That said, new owners can do what they want. So, if they really feel the need to ask Lifetimers to pony-up, perhaps it would be better to ask for a one-time “Continue Lifetime” charge at a very reasonable amount. That, I could likely digest more easily.

  3. I don’t see what the uproar is all about. They’re honoring Lifetime Licenses, they’re not changing it. However, it does cost money to support the product’s users and make improvements. This is probably the best way to do that, to ask existing customers who appreciate the product to consider further supporting it, ensuring it’ll be around. There are better ways they could’ve incentivized but oh well.

    I think what we will see are features or goodies that will only be available to subscription holders. That’ll kick up even more sand but I’m here for it.

    • What Alex says. I don’t get the fuzz either. Why being so sensitive over just a marketing mail? I remember exactly the way how i got my LTD of ACF. I’ve had the annual license and then ACF did a “campaign” to upgrade it to LTD for… -hold on – …. ZERO euro. Yes, and i’m probably not the only one having a LTD for free. Eliot was a brilliant developper but his sales-skills weren’t that benifitial for him. During the period where ACF succesfully struggled itself into new the block-era, i even contacted Eliot to ask if i could pay anually. I was really amazed by his work back then, working half Gutenberg blindly because of the lack of documentation. His answer on my request: we don’t offer annual plans yet.
      ACF is for a lot of developpers the only tool to create blocks and to be “innovative” in this block era. Eliot deserves a statue in my opinion, that i dropped a few times on Twitter.
      About Delicious Brains, they are rightfull to ask it. The only thing that “could” have bugged me (and where DB lost their shot on success) is to treat “old” customers as “new” customers, and paying the full amount. I work +6 years with ACF, i know that tool. So far had 3 to 4 support requests. What could have worked better for DB? Treat them as ACF supporters with a special unique Supporters plan: for example €99/year. And to give an extra reason to buy: 30% goes to a good charity.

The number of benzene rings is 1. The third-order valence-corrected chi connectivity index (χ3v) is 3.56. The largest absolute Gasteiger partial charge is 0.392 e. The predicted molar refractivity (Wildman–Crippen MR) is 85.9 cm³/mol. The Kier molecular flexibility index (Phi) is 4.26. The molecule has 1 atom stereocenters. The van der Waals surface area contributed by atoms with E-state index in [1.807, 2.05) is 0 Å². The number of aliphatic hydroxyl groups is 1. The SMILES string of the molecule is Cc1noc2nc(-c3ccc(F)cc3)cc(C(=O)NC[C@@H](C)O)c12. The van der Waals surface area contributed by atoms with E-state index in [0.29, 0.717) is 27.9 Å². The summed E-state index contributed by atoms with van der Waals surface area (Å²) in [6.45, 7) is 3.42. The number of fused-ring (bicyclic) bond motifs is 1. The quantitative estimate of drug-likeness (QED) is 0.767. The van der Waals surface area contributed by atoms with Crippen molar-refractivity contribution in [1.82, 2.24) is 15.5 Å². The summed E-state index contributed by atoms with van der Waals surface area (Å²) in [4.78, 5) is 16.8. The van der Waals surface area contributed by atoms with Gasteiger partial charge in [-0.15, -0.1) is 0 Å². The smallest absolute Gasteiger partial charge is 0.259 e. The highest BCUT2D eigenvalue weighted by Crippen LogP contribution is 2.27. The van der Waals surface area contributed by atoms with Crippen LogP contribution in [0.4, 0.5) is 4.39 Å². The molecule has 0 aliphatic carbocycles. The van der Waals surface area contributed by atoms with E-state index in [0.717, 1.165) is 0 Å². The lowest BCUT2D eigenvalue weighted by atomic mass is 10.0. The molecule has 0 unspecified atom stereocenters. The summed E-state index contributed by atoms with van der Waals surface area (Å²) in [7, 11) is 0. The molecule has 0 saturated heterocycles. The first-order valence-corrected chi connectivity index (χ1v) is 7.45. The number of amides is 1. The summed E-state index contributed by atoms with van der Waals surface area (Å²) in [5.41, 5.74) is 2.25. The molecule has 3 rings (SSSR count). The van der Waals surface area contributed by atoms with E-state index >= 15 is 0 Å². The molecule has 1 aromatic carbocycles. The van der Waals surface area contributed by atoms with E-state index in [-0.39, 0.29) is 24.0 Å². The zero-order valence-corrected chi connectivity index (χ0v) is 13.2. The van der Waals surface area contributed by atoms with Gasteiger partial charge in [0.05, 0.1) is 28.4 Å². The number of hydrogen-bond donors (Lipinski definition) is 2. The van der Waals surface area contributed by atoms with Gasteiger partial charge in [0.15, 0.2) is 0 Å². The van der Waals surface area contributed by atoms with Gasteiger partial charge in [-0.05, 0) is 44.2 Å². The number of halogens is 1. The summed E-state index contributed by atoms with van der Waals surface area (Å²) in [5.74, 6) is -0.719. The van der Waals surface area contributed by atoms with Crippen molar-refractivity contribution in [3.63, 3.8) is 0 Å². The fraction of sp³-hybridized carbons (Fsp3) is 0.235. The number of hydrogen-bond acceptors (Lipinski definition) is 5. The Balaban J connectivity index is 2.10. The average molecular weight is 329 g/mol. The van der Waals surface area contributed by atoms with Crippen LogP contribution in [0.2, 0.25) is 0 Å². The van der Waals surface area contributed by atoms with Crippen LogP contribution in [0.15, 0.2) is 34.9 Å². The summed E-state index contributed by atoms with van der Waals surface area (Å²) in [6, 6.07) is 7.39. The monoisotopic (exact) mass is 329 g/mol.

(okay: you can hire me for Marketing advice; hahaha)

  4. On a different note, Annual subscriptions do not make sense, cost of creating a plugin vs the cost of upgrading the plugin is not comparable. The appropriate pricing is to charge $xx upfront for software and a portion of it as upgrades and maintenance $x as recurring annual fees.

  5. Lifetime licenses are stupid. This is the nicest sentence I could type.

    They don’t really support the creator(s) of the plugin/theme.

    I have never purchased a lifetime license to any software and I will never do it.

    If a plugin or theme helps you out by making your site’s life easier then support the creator/maintainer of that plugin/theme.

    I just checked ACF’s pricing: The most expensive one is $249 a year. If you divide it into 12 months, $20.75 a month.

    That’s like going to McDonald’s with your partner/wife/boyfriend/girlfriend/husband/whatever you have…….and having a couple McCombo Hamburgers.
    That’s like ordering a pizza once a day.

    If you have a coffee every weekday (5*4=20), you spend more on coffee.

    Not that I use ACF.

    I have no problem supporting the community.

    The cheapest pricing is $49 a year. That’s around $4.10 a month.

    Should they of worded it better? Sure. Should people “rip them apart”, no

    • That’s great until McDonald’s says you can pay one fee and eat McDouble’s for life. That’s what’s happening here.

      Cost-value propositions only make sense before purchase. Once I’ve paid for a service it’s the businesses fault for not honoring. If Lifetime services don’t make enough money to keep you afloat, don’t offer them. There is a reason that this isn’t in practice at McDonalds, coffee shops, pizza places, or anywhere else. It’s a terrible idea, and one that DB had all of the information about when purchasing the company.